How To Collect Research Data For A/B Testing

Research Data For A/B Testing

If you're not familiar with A/B testing, it is all about testing which version of a page is more effective in persuading the visitor to perform an action on a website; be that signing up to a list or buying an item on an online store. It allows you to incrementally optimise your landing pages to be more effective in turning visitors into customers or subscribers. A/B testing revolves around a framework of Hypothesis > Testing > Measure outcome. The hypotheses could be anything - a more clearer value proposition, a more effective layout etc.

But before coming up with a hypothesis, you need to have a good understanding of the current state of your website. Knowing is the first step in figuring out what to change. Fortunately, there are a host of tools out there that allow you to tap into how visitors interact with your website.

Disclaimer - I am in no way affiliated with any of the companies mentioned below but I use them on a professional basis and am recommending it as such.

Analytics Tools - Google Analytics / Mixpanel / Kissmetrics / Canddi

Your web analytics is your first port of call. With a wealth of data that gets tracked, its always safe to assume that you will find some answers here.

A majority of websites have Google Analytics installed which should give you a rough idea of how visitors interact with your site even if you don't have an advanced tracking set up. If you haven't already installed it, then you should invest some time in it immediately, it is one of the best analytics tools available for free. You can copy the code and deploy it on your site and you will get a good amount of data to work with. Additional customisation will provide data to answer your business needs.

Replay Tools - Mouseflow / Crazyegg / Ghostrec/ Inspectlet

These tools allow you to view a visitor's session as if you were standing behind their shoulders. Video replay tools give deeper insight into what it would be like for that visitor browsing the various pages on your website.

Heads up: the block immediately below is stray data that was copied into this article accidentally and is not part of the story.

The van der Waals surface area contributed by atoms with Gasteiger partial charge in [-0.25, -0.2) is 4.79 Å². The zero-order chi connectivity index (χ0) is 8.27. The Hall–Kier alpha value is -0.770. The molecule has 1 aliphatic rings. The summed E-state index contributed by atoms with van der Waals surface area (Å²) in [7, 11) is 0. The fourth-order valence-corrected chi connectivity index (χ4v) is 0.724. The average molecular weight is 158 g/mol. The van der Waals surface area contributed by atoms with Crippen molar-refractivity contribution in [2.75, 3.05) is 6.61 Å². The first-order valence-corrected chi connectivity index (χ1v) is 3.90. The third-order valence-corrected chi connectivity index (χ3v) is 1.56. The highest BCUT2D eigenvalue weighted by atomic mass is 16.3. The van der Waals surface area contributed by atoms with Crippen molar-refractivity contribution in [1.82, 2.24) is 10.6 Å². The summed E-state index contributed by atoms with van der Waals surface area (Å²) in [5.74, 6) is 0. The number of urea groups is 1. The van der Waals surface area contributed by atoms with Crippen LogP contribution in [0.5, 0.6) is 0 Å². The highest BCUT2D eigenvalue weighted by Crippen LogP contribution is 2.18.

The tools mentioned above also combine clickmaps and heatmaps which will show you how far down the page visitors are scrolling and where they click. It always surprises me when visitors click on elements on a webpage that aren't clickable but the fact that they click it means they expect something there.

Is your value proposition hidden or your call to action button not visible? Scrollmaps can answer that for you. Hot or cold? are visitors seeing everything?

Heatmap

Survey Tools - Qualaroo, Webengage

There is nothing like getting a customer to tell you exactly what they are thinking of you.

Whereas analytics gives you quantitative feedback, survey tools helps you collect qualitative feedback. This works by nudging users that meet certain criteria (e.g. Returning users or visited site through a PPC campaign) and asking them a question related to the page they are on.

They would see a popup like this.

Survey Tools

The survey pop ups can ask them questions and give them choices or allow them to enter their own answers. Allowing them to enter their own answers will give you honest feedback which you can then filter into your A/B Tests.

In the example below, we found out that a lot of visitors weren't booking because they were just browsing. The visitors that filled up Other told us that they weren't able to determine if a property was pet friendly or not.

Website Survey

Live Chat Tools - Olark, Zopim

Offering the facility to chat with someone on the site gives the visitor an avenue for contacting you as they hit an issue whilst browsing the site.

Lets say that a visitor can't find certain information on your site or how to arrange demo, the live chat facility will allow them to get quick answers from your customer service team and help resolve the situation faster. Incidents like these can act as a good resource on what improvements you should test next in your A/B Tests.

Hearing the “Voice Of The Customer” is important. A/B Testing is all about improving the persuasiveness of your webpage and the more you know about your visitors the better you will be able to persuade them.

Tying this all together

The internet is full of case studies where experts advocate conflicting recommendations on changing button colours or placing items above or below the fold. But every website is different. Best practices should always be tested and Conversion Optimisation is all about understanding your visitor better.

Using research tools to analyse user behaviour on your website before setting up tests will show you parts that need to be improved. Your analytics, clickmaps and heatmaps will show you how the visitor interacts with your site so you can decide if your call to action should be placed somewhere else or maybe your copy needs changing. Surveys and live chat allow you to get real honest feedback from users.

This feedback is way better than blindly making changes based on your gut feeling or best practices.

Online Behavior © 2012